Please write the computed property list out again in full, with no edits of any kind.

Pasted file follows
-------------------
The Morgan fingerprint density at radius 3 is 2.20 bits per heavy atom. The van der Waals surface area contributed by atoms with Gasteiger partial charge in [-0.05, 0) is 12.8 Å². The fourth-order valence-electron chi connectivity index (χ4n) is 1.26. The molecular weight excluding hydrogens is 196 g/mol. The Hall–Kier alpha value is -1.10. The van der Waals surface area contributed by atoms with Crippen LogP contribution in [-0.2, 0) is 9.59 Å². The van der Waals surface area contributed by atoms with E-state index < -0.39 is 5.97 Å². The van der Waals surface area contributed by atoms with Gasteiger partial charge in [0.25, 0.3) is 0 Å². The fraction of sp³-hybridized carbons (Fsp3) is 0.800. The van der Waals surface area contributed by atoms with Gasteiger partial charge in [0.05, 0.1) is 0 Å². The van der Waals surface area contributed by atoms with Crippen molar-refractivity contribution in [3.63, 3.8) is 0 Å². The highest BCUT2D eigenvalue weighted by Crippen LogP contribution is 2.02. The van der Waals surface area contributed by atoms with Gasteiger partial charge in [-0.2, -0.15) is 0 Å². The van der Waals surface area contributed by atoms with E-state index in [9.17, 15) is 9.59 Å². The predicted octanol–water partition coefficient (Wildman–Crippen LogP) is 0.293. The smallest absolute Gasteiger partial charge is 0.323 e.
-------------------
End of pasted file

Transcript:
The Morgan fingerprint density at radius 3 is 2.20 bits per heavy atom. The van der Waals surface area contributed by atoms with Gasteiger partial charge in [-0.05, 0) is 12.8 Å². The fourth-order valence-electron chi connectivity index (χ4n) is 1.26. The molecular weight excluding hydrogens is 196 g/mol. The Hall–Kier alpha value is -1.10. The van der Waals surface area contributed by atoms with Crippen LogP contribution in [-0.2, 0) is 9.59 Å². The van der Waals surface area contributed by atoms with E-state index < -0.39 is 5.97 Å². The van der Waals surface area contributed by atoms with Gasteiger partial charge in [0.25, 0.3) is 0 Å². The fraction of sp³-hybridized carbons (Fsp3) is 0.800. The van der Waals surface area contributed by atoms with Gasteiger partial charge in [0.05, 0.1) is 0 Å². The van der Waals surface area contributed by atoms with Crippen molar-refractivity contribution in [3.63, 3.8) is 0 Å². The highest BCUT2D eigenvalue weighted by Crippen LogP contribution is 2.02. The van der Waals surface area contributed by atoms with Gasteiger partial charge in [-0.2, -0.15) is 0 Å². The van der Waals surface area contributed by atoms with E-state index in [9.17, 15) is 9.59 Å². The predicted octanol–water partition coefficient (Wildman–Crippen LogP) is 0.293. The smallest absolute Gasteiger partial charge is 0.323 e.